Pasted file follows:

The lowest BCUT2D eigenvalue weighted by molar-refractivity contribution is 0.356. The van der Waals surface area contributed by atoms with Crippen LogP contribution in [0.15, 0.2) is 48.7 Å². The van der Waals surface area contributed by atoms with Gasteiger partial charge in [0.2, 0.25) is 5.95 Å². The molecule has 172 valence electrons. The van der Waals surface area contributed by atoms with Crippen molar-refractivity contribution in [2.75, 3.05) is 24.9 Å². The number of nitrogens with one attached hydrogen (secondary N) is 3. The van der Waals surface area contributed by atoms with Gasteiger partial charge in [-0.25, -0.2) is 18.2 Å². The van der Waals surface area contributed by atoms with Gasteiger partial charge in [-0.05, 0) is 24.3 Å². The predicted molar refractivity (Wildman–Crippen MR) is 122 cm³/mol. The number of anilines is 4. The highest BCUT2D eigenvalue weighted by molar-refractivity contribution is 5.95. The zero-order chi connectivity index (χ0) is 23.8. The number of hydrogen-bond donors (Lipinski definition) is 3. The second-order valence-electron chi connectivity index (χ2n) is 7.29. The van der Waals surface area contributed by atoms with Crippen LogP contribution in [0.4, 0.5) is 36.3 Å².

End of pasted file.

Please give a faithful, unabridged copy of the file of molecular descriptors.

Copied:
The lowest BCUT2D eigenvalue weighted by molar-refractivity contribution is 0.356. The van der Waals surface area contributed by atoms with Crippen LogP contribution in [0.15, 0.2) is 48.7 Å². The van der Waals surface area contributed by atoms with Gasteiger partial charge in [0.2, 0.25) is 5.95 Å². The molecule has 172 valence electrons. The van der Waals surface area contributed by atoms with Crippen molar-refractivity contribution in [2.75, 3.05) is 24.9 Å². The number of nitrogens with one attached hydrogen (secondary N) is 3. The van der Waals surface area contributed by atoms with Gasteiger partial charge in [-0.25, -0.2) is 18.2 Å². The van der Waals surface area contributed by atoms with Gasteiger partial charge in [-0.05, 0) is 24.3 Å². The predicted molar refractivity (Wildman–Crippen MR) is 122 cm³/mol. The number of anilines is 4. The highest BCUT2D eigenvalue weighted by molar-refractivity contribution is 5.95. The zero-order chi connectivity index (χ0) is 23.8. The number of hydrogen-bond donors (Lipinski definition) is 3. The second-order valence-electron chi connectivity index (χ2n) is 7.29. The van der Waals surface area contributed by atoms with Crippen LogP contribution in [0.4, 0.5) is 36.3 Å².